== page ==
Attitudes to animal-assisted therapy with farm animals among health staff and farmers

ArticleinJournal of Psychiatric and Mental Health Nursing 15(7):576-81 · October 2008with20 Reads
DOI: 10.1111/j.1365-2850.2008.01268.x · Source: PubMed
Abstract
Green care is a concept that involves the use of farm animals, plants, gardens or the landscape in cooperation with health institutions for different target groups of clients. The present study aimed at examining psychiatric therapists' (n = 60) and farmers' (n = 15) knowledge, experience and attitudes to Green care and animal-assisted therapy (AAT) with farm animals for people with psychiatric disorders. Most respondents had some or large knowledge about Green care, but experience with Green care was generally low in both groups. Both farmers and therapists believed that AAT with farm animals could contribute positively to therapy to a large or very large extent, with farmers being significantly more positive. Most of the therapists thought that AAT with farm animals contributes to increased skills in interactions with other humans, with female therapists being more positive than males. Two-thirds of the therapists believed that AAT with farm animals to a large extent could contribute better to mental health than other types of occupational therapy. There were no differences in attitudes to AAT between psychiatrists/psychologists and psychiatric nurses. This study confirms the marked potential of offering AAT services with farm animals for psychiatric patients by documenting positive attitudes to it among psychiatric therapists.
    • "Most commonly, these are group activities, but they should always be adapted to each individual participant's mental and physical needs. Several studies on care farming highlight group participation , the social setting, and the farmer's supportive supervision as important20212223. Furthermore, earlier qualitative studies have described care farming programs as a suitable transition between marginalization related to illness and inclusion in society [22, 24]. "
    [Show abstract] [Hide abstract] ABSTRACT: Background: C are farming is a service developed at farms for promoting mental and physical health and is increasingly used in mental health rehabilitation in Norway. Objective: This article aims to present a descriptive review of Norwegian intervention research on care farms that provide rehabilitation for people with mental health disorders. Methods: This literature review applied a non-systematic search strategy: all articles in the field known to the authors were selected for inclusion. The selected studies were intervention studies that were conducted on farms in Norway, that used adult participants with mental health problems/disorders, and that reported outcome measures related to mental health. The studies and articles presented quantitative and/or qualitative data. Results: The findings from the published articles report improvements to mental health problems, such as depression, anxiety, perceived stress, positive affect, rumination, and self-efficacy. Qualitative data describe a variety of positive experiences, such as improved coping ability, increased social support, and appreciation of the care farm activity. Conclusion: Participating in interventions on care farms positively influences mental health. Care farming may therefore be used as a supplementary approach in mental health rehabilitation, as it offers meaningful and engaging occupations and social inclusion.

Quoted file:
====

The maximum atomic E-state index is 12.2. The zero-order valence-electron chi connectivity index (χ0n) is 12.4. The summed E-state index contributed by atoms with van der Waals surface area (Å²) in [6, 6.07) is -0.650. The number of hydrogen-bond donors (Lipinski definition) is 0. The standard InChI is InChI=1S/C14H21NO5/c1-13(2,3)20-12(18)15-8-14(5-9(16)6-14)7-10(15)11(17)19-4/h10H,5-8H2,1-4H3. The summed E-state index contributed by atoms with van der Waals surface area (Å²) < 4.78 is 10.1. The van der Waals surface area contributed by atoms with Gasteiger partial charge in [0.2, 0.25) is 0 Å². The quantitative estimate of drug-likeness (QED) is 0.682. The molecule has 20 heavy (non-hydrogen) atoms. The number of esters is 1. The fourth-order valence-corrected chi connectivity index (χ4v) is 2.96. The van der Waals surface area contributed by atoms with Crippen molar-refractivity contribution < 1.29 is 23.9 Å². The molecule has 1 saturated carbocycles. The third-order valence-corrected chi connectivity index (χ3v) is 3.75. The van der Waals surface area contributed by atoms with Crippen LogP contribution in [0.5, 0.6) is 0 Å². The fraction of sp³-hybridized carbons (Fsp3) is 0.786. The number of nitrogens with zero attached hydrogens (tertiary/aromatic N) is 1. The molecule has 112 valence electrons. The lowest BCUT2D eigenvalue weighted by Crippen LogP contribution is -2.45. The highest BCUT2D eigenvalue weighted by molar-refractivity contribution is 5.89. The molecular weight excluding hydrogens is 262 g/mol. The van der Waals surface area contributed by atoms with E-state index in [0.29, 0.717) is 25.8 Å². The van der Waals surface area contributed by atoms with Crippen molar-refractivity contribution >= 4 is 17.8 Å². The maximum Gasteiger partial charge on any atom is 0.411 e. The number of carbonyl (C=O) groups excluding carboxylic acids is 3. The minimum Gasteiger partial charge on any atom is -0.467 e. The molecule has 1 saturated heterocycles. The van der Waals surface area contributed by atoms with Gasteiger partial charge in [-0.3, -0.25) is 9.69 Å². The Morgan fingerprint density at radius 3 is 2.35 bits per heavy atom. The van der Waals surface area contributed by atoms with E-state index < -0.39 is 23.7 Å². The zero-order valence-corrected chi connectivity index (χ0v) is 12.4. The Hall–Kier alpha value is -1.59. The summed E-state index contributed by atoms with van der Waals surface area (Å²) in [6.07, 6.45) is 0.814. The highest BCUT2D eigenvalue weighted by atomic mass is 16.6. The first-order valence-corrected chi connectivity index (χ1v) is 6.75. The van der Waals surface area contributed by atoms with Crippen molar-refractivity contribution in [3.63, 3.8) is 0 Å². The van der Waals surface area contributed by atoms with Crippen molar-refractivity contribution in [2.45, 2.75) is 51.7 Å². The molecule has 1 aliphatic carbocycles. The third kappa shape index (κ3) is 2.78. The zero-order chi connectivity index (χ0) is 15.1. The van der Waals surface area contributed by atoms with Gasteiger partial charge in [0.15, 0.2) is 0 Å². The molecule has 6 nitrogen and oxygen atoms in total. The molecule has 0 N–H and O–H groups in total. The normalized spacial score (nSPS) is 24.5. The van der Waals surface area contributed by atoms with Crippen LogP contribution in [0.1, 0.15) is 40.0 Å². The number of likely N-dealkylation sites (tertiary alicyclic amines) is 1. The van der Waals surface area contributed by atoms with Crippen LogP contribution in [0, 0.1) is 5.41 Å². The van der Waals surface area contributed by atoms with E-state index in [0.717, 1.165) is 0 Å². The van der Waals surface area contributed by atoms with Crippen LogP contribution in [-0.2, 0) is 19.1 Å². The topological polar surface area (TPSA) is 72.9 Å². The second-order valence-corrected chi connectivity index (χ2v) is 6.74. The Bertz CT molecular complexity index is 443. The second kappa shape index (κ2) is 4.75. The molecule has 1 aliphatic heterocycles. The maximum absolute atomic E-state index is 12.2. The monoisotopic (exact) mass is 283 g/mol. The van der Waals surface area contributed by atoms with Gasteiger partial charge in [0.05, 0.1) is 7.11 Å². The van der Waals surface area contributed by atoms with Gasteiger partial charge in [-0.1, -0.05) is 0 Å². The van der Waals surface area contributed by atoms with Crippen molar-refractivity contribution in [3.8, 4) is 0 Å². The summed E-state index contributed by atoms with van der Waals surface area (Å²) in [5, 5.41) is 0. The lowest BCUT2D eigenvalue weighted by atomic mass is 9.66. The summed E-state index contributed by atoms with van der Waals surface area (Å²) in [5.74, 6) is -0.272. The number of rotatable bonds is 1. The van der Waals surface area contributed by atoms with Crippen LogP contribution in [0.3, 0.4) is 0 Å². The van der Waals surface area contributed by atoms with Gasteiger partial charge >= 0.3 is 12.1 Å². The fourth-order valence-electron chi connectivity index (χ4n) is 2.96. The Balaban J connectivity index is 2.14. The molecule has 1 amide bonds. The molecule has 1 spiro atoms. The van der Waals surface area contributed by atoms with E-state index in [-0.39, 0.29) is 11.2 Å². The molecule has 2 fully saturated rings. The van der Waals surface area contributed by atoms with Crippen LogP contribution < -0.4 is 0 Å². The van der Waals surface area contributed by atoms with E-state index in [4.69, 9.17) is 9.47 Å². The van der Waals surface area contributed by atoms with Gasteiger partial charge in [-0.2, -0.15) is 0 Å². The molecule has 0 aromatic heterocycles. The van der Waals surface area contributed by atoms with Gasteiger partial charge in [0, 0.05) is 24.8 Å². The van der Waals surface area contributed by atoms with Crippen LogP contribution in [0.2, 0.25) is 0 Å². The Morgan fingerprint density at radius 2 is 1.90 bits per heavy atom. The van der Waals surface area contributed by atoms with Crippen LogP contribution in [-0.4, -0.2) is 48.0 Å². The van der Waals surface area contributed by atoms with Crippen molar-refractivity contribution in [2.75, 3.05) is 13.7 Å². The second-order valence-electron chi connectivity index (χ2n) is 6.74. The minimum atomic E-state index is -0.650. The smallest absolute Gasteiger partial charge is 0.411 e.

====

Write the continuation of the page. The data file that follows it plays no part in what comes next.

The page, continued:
Full-text · Article · Dec 2015
    • "improved understanding , empathy and communication skills as well as greater confidence and self-efficacy) that enable young people to interact more positively with their human world (Fisher, 2013). Finally, the Attachment Hypothesis (H4) suggests that the safe and positive bond that develops between nature and humans restores the capacity to attach to key people in the young person's life (Berget et al., 2008). Bachi et al. (2012) concluded that animalbased interventions offer the additional opportunity to restore disrupted attachment through the human – animal bond. "
    [Show abstract] [Hide abstract] ABSTRACT: Anecdotal evidence suggests that care farming practices have the potential to provide positive outcomes for young people in foster-care and residential care environments. A systematic review (searching; CINAHL, Web of Knowledge, PsychInfo) was conducted to explore how participation in care farming initiatives impacts attachment in children in foster-care and what aspects of care farming initiatives provides positive attachment outcomes. The systematic review did not identify any research publication in care farming and foster-care. Therefore, it is imperative that practitioners realise that the evidence is lacking when using these types of interventions and keep a close account of the benefit and harms that may be encountered during the interaction processes.
    Article · Aug 2015
    • "El presente trabajo también ofrece los primeros resultados acerca de la relación entre actitudes hacia las IAA y otras variables de interés en muestra española. Con respecto al sexo del respondiente, se encontró que las actitudes hacia las IAA fueron estadísticamente similares entre varones y mujeres, no corroborándose el efecto que dicha variable ha mostrado en trabajos previos (Berget et al., 2008 ; Berget y col., 2011). Este resultado puede estar mediatizado por la baja proporción de varones en la muestra (en torno a un 20% del total), si bien también debe plantearse el efecto de las diferencias culturales entre muestras (noruega y española). "
    Full-text · Article · Jan 2015
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